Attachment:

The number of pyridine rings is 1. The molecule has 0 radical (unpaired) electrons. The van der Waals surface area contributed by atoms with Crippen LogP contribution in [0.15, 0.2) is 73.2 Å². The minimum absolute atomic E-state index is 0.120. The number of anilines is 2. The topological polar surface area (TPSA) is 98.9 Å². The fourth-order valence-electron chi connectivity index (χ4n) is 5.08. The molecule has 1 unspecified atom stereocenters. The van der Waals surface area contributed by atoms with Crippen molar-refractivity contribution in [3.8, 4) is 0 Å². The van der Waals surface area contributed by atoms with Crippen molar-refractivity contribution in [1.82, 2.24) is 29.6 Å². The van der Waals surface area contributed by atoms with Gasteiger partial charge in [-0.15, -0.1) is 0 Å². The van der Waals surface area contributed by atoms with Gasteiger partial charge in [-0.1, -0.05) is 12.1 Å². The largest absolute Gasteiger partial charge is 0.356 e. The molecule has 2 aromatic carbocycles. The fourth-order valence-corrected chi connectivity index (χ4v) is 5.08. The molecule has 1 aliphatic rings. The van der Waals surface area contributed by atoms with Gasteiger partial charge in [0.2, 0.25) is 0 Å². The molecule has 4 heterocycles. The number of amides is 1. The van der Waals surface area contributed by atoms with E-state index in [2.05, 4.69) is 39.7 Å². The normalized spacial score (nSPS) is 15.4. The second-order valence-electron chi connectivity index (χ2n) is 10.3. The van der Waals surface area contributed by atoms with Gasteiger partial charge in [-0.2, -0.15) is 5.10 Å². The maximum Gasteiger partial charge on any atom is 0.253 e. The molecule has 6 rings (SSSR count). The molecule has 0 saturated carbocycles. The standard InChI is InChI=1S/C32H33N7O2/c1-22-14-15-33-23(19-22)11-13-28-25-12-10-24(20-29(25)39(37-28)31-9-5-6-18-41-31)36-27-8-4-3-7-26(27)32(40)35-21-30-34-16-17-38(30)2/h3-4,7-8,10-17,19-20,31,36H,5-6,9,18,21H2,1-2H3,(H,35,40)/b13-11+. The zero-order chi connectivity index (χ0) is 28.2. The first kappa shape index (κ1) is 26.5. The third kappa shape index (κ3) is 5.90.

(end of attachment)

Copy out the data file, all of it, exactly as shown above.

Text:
The number of pyridine rings is 1. The molecule has 0 radical (unpaired) electrons. The van der Waals surface area contributed by atoms with Crippen LogP contribution in [0.15, 0.2) is 73.2 Å². The minimum absolute atomic E-state index is 0.120. The number of anilines is 2. The topological polar surface area (TPSA) is 98.9 Å². The fourth-order valence-electron chi connectivity index (χ4n) is 5.08. The molecule has 1 unspecified atom stereocenters. The van der Waals surface area contributed by atoms with Crippen molar-refractivity contribution in [3.8, 4) is 0 Å². The van der Waals surface area contributed by atoms with Crippen molar-refractivity contribution in [1.82, 2.24) is 29.6 Å². The van der Waals surface area contributed by atoms with Gasteiger partial charge in [-0.15, -0.1) is 0 Å². The van der Waals surface area contributed by atoms with Gasteiger partial charge in [-0.1, -0.05) is 12.1 Å². The largest absolute Gasteiger partial charge is 0.356 e. The molecule has 2 aromatic carbocycles. The fourth-order valence-corrected chi connectivity index (χ4v) is 5.08. The molecule has 1 aliphatic rings. The van der Waals surface area contributed by atoms with Gasteiger partial charge in [0.2, 0.25) is 0 Å². The molecule has 4 heterocycles. The number of amides is 1. The van der Waals surface area contributed by atoms with E-state index in [2.05, 4.69) is 39.7 Å². The normalized spacial score (nSPS) is 15.4. The second-order valence-electron chi connectivity index (χ2n) is 10.3. The van der Waals surface area contributed by atoms with Gasteiger partial charge in [-0.2, -0.15) is 5.10 Å². The maximum Gasteiger partial charge on any atom is 0.253 e. The molecule has 6 rings (SSSR count). The molecule has 0 saturated carbocycles. The standard InChI is InChI=1S/C32H33N7O2/c1-22-14-15-33-23(19-22)11-13-28-25-12-10-24(20-29(25)39(37-28)31-9-5-6-18-41-31)36-27-8-4-3-7-26(27)32(40)35-21-30-34-16-17-38(30)2/h3-4,7-8,10-17,19-20,31,36H,5-6,9,18,21H2,1-2H3,(H,35,40)/b13-11+. The zero-order chi connectivity index (χ0) is 28.2. The first kappa shape index (κ1) is 26.5. The third kappa shape index (κ3) is 5.90.